To those who brag about Oakland's property values rising under Jerry Brown, here's proof that the rise has nothing to do with him and everything to do with the Bay Area market -- crime in Oakland. What Jerry should be able to reduce, he's not done and even cut the police budget.
Oakland crime rate not helping Brown in attorney general bid
Opponent jumps on spike in homicides
By Kim Curtis
March 6, 2006
OAKLAND – More than 20 homicides in just over two months: This is not what Oakland Mayor Jerry Brown needs as he campaigns for the state's top law enforcement job.
The dramatic spike comes just three months before the primary election, and Brown's challenger for the Democratic nomination for attorney general is already accusing the former governor and presidential candidate of being “asleep at the switch.”
Oakland police say the number of killings so far this year is nearly triple last year's rate.
“He will be held responsible for that,” said Elizabeth Garrett, a law professor at the University of Southern California. “It doesn't surprise me that he's acting quickly to appear to take charge of the situation.” Though, she said, it may be too late to affect the outcome of the June 6 primary.
Brown has created a new crime suppression unit, with 115 police officers reassigned from other areas, that will target problem areas.
“We are going to move them around the city like a chessboard, so they're deployed more strategically,” said Capt. David Kozicki, who's in charge of the new unit.
For example, 16 officers are investigating three homicides that occurred Thursday rather than the 10 who would have investigated prior to the change, he said.
“It's being flexible,” Kozicki said. “Criminals adapt and we need to show that we're going to adapt right with them.”
But Los Angeles City Attorney Rocky Delgadillo, who's running against Brown, calls that approach too reactive and has sent out of series of blistering news releases expressing his displeasure and Brown's ineptitude.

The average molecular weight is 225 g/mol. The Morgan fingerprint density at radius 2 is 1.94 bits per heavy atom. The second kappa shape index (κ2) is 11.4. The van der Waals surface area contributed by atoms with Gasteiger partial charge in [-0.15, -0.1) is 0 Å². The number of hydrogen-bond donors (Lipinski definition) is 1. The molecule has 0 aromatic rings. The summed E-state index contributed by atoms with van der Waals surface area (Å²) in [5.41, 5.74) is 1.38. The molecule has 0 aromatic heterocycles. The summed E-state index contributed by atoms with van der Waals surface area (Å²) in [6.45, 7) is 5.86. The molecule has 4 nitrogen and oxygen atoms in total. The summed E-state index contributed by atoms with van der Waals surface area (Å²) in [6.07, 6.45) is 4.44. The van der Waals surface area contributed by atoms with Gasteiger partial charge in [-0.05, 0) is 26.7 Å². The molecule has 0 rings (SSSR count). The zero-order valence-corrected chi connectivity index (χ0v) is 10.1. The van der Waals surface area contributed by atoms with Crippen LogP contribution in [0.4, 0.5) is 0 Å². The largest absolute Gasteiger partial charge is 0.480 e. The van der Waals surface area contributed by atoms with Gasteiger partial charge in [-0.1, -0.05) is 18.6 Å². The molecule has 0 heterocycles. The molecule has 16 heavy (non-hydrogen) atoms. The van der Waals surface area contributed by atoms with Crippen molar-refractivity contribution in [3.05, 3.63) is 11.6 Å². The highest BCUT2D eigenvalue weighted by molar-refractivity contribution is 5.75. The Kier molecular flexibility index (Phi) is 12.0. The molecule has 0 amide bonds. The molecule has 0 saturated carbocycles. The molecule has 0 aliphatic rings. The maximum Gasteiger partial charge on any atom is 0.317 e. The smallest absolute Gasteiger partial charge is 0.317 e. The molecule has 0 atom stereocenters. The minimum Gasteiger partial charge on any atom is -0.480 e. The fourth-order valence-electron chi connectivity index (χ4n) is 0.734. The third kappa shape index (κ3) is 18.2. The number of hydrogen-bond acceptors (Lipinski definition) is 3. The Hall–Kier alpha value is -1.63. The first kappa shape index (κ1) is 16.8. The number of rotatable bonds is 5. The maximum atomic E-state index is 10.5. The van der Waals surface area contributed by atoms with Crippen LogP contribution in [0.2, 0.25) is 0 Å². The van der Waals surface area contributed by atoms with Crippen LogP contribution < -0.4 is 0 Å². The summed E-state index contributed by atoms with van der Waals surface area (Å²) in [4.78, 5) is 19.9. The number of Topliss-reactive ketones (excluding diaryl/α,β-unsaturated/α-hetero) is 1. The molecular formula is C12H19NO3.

“(Brown's) been asleep at the switch,” said Delgadillo, who points to his hardscrabble youth on the east side of Los Angeles as his crime-fighting experience. “I wouldn't have allowed this to happen. I believe very firmly that one needs to be proactive.”
Delgadillo, who attended Harvard, earned a law degree from Columbia Law School and was elected city attorney in 2001, said he's implemented measures that fight crime at its roots. He pointed to a truancy reduction program; a neighborhood prosecutor program, designed to put more criminals behind bars; and gang injunctions, which attempt to limit gang activity in certain areas.
Brown called Delgadillo's attacks “cheap political rhetoric from a guy who sits behind a desk and has no idea how to fight crime effectively.”
Both men want to challenge state Sen. Chuck Poochigian of Fresno, who's seeking the GOP nomination.
“I would bet the television ads are being made,” said Mike Spence, president of the California Republican Assembly, a conservative grass-roots organization, adding Oakland's increasing homicides will be a big liability for Brown.
As governor, Brown vetoed the death penalty bill – which the Legislature then overrode – and he appointed Supreme Court Judge Rose Bird, who was voted out in 1986 for her anti-death penalty rulings.
He now says he'd have no problems enforcing death penalty laws.
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